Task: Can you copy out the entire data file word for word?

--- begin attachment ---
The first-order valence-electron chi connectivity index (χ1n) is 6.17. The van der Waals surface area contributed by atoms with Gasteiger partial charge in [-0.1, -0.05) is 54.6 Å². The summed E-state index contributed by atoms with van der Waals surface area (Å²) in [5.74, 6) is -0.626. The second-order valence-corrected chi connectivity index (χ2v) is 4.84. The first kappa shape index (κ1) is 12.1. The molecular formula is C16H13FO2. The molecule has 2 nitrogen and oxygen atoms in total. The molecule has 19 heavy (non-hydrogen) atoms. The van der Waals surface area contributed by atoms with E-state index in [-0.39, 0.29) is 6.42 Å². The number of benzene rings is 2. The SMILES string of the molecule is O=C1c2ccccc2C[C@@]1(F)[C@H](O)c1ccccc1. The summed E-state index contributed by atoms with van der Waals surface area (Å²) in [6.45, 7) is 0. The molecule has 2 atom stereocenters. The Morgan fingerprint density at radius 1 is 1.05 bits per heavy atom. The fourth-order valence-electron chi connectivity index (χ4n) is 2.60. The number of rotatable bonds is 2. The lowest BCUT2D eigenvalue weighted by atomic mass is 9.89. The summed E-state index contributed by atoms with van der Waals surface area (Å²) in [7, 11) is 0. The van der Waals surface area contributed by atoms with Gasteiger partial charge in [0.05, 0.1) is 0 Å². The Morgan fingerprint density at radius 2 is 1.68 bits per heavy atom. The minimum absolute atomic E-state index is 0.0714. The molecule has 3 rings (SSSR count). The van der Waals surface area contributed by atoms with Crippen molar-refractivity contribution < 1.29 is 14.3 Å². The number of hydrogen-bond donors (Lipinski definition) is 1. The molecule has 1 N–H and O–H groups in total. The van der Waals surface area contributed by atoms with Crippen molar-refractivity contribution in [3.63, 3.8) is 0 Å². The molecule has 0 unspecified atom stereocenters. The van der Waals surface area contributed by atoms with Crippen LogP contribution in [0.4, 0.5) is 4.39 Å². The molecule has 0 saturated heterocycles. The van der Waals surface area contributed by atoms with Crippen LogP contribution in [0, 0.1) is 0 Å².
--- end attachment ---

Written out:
The first-order valence-electron chi connectivity index (χ1n) is 6.17. The van der Waals surface area contributed by atoms with Gasteiger partial charge in [-0.1, -0.05) is 54.6 Å². The summed E-state index contributed by atoms with van der Waals surface area (Å²) in [5.74, 6) is -0.626. The second-order valence-corrected chi connectivity index (χ2v) is 4.84. The first kappa shape index (κ1) is 12.1. The molecular formula is C16H13FO2. The molecule has 2 nitrogen and oxygen atoms in total. The molecule has 19 heavy (non-hydrogen) atoms. The van der Waals surface area contributed by atoms with E-state index in [-0.39, 0.29) is 6.42 Å². The number of benzene rings is 2. The SMILES string of the molecule is O=C1c2ccccc2C[C@@]1(F)[C@H](O)c1ccccc1. The summed E-state index contributed by atoms with van der Waals surface area (Å²) in [6.45, 7) is 0. The molecule has 2 atom stereocenters. The Morgan fingerprint density at radius 1 is 1.05 bits per heavy atom. The fourth-order valence-electron chi connectivity index (χ4n) is 2.60. The number of rotatable bonds is 2. The lowest BCUT2D eigenvalue weighted by atomic mass is 9.89. The summed E-state index contributed by atoms with van der Waals surface area (Å²) in [7, 11) is 0. The van der Waals surface area contributed by atoms with Gasteiger partial charge in [0.05, 0.1) is 0 Å². The Morgan fingerprint density at radius 2 is 1.68 bits per heavy atom. The minimum absolute atomic E-state index is 0.0714. The molecule has 3 rings (SSSR count). The van der Waals surface area contributed by atoms with Crippen molar-refractivity contribution < 1.29 is 14.3 Å². The number of hydrogen-bond donors (Lipinski definition) is 1. The molecule has 1 N–H and O–H groups in total. The van der Waals surface area contributed by atoms with Crippen molar-refractivity contribution in [3.63, 3.8) is 0 Å². The molecule has 0 unspecified atom stereocenters. The van der Waals surface area contributed by atoms with Crippen LogP contribution in [0.4, 0.5) is 4.39 Å². The molecule has 0 saturated heterocycles. The van der Waals surface area contributed by atoms with Crippen LogP contribution in [0, 0.1) is 0 Å².